The present invention relates to a DC arc welding apparatus using high-frequency pulse current, especially higher than 1 KHz.

2. Description of the Prior Art

In general, it has been known that when the Tungsten Inert Gas welding method or the Metal Inert Gas welding method is carried out by using a high-frequency pulse current having higher than 1 KHz as shown in FIG. 1, desirable effects of improvements of an arc stability, a quality of welded product and a welding operation efficiency can be attained in comparison with the case of an application of DC current or pulse current having frequency of less than 1 KHz.

The improved welding effect by the high-frequency pulse current is remarkable depending upon increase of amplitude of the pulse current in the same mean current.

Heretofore, it has been proposed to employ an apparatus shown in FIG. 2 in order to feed the pulse current to the welding part.

However, the conventional apparatus has disadvantages that enough pulse current can not be fed and the power loss in the apparatus is high.

This problem is illustrated with particular reference to FIG. 2 which shows a conventional apparatus.

In FIG. 2, the reference numeral 1 designates a single-phase or three-phase AC power source to supply the power to a main part of the welding apparatus 2 which comprises a main transformer 3, a current limiting reactor 4, a rectifier bridge 5, a switching element 6, a controlling device 7 for the switching element, a rectifier 8, an auxiliary transformer 9, an auxiliary reactor 10 and an auxiliary rectifier bridge 11.

The connections of the power source 1, the main transformer 3, the current limiting reactor 4 and the rectifier bridge 5 and the connections of the auxiliary transformer 9, the auxiliary reactor 10 and the auxiliary bridge 11 are usually connected with two or three cables, though the connection in FIG. 2 is simplified.

A cable 12 connects an output terminal of the main part of the welding apparatus 2 to a welding torch 13 and a workpiece for welding 14 so as to feed the welding current from the main part of the welding apparatus 2 to the arc generating part.

The conventional welding apparatus shown in FIG. 2 operates as follows. When the switching element 6 is turned on and off in the frequency having higher than 1 KHz, under the command of the controlling device 7, the output of the rectifier bridge 5 is short-circuited by turning on the switching element 6, whereby the constant current which is given by the output voltage of the main transformer 3 and the impedance of the current limiting reactor 4 is passed through the switching element 6.

When the switching element 6 is turned off, the constant current is passed through the rectifier 8, the cable 12, the workpiece 14, the welding torch 13, and the cable 12.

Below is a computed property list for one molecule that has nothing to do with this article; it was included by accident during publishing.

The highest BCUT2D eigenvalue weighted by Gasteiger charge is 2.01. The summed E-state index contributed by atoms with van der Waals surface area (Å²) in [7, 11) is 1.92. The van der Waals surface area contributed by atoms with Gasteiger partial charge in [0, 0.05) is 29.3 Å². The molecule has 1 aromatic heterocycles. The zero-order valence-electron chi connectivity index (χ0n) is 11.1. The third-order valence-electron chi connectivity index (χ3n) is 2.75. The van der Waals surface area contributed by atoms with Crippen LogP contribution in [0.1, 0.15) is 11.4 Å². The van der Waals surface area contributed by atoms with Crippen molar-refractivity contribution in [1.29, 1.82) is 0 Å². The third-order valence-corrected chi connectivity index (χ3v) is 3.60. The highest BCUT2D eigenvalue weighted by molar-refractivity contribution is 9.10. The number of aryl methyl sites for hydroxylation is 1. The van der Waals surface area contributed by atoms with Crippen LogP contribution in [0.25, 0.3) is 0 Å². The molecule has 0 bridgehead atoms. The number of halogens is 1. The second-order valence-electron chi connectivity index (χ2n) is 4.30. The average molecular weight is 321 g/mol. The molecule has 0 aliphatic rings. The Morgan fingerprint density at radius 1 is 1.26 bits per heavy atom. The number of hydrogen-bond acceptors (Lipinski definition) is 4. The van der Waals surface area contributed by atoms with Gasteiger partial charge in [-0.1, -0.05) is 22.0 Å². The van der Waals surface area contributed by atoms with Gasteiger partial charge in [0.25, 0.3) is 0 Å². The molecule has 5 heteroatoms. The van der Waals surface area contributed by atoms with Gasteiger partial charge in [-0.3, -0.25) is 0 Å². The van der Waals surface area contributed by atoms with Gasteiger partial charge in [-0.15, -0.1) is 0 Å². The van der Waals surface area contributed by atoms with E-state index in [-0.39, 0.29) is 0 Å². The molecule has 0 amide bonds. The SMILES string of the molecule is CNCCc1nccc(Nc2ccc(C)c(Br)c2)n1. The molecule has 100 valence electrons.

As the result, the pulse current is passed between the cable 12 and the arc generating part by turning on and off the switching element 6.

The circuit of the auxiliary transformer 9, the auxiliary reactor 10, the auxiliary rectifier bridge 11 feeds the arc sustaining current having quite small value which is given by the output current of the auxiliary transformer 9 and the impedance of the auxiliary reactor 10, the arc generating part by the output of the auxiliary rectifier bridge 11. Accordingly, when the pulse current in the arc generating part is not fed by turning on the switching element 6 in accordance with said operation, arc between the welding torch 13 and the workpiece 14 is sustained. The rectifier 8 prevents the passage of the output current of the auxiliary rectifier bridge 11 through the switching element 6 when the switching element 6 is turned on.

From the description of the operation, it is understood that the welding current of FIG. 1 is fed through the cable wire 12, the welding torch 13, the workpiece 14 of the conventional apparatus of FIG. 2. In FIG. 2, the switching element 6 is shown as a mechanical contact. In practical circuit, a semiconductor switching element having similar function is used for repeating switch in high-frequency of higher than 1 KHz.

When a transistor is used as the switching element 6, the structure of FIG. 3 can be considered for the switching element 6 and the controlling device 7.

In FIG. 3, the switching element 6 comprises a transistor for switching 15 and the constant-voltage diode 16 connected in parallel to the transistor. The transistor 15 is switched by the signal current fed from the controlling device 7 to the base of the transistor.

The operation of the constant-voltage diode 16 will be stated later. In general, the length of the cable 12 in FIG. 2 can be in a range of several meters to several tens meters in the circumstance of the place for welding operation. In the welding cable, an inductance of about 1μ per 1 m is always given. Accordingly, the pulse current having frequency of higher than several KHz is not given as shown in FIG. 1, but is given as shown in FIG. 4.